Kavanaugh not going to change the gun laws and supports the 2nd Amendment.
On Wednesday, the second day of Kavanaugh’s confirmation hearing to join the Supreme Court, this dissent was front and center as he faced sharp questioning from the Senate Judiciary Committee.
Sen. Dianne Feinstein (D-Calif.) grilled the nominee about his view that assault weapons couldn’t be regulated, asking what evidence he used to justify his position that assault weapons were “in common use” and thus their ownership was protected by the Second Amendment.
Kavanaugh dodged the question, saying, “Machine guns can be prohibited.” Feinstein responded, “I think we’re on totally different wavelengths.” She noted that machine guns had long been prohibited and went on to press him on assault weapons, highlighting their use in multiple school shootings in recent years. Feinstein wanted to know what evidence or research he’d drawn on to support his assertion that assault weapons were “common.” Kavanaugh insisted that “millions and millions” of assault weapons were owned in the United States, to which Feinstein replied, “You’re saying numbers define common use?” She expressed skepticism that an assault weapon was something lots of ordinary Americans toted around on a daily basis.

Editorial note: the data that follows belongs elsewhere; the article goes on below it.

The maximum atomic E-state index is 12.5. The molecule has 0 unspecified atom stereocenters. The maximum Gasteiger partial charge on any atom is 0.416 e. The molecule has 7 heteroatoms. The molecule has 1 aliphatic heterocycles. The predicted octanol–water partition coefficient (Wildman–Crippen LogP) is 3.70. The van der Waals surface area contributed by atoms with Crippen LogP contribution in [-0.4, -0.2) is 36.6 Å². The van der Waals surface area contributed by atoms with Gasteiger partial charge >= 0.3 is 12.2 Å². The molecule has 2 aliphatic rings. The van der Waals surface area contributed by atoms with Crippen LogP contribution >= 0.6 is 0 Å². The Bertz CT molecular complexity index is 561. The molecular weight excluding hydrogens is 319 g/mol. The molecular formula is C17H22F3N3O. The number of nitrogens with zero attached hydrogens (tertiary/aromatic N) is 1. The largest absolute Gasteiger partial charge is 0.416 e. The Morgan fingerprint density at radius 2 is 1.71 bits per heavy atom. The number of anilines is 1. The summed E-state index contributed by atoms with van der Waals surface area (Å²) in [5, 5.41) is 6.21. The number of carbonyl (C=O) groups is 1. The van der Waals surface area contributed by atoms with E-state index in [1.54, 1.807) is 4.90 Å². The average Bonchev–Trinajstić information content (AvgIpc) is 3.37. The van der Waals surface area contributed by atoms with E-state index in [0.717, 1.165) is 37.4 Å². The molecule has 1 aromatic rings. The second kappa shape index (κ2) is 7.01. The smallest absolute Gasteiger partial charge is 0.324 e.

> Kavanaugh claimed sympathy to the problem of gun violence, noting that he’d grown up around Washington, DC, which was once known as the murder capital of America. None of that changed his views on gun regulation, though. “This is all about precedent for me,” Kavanaugh told Feinstein,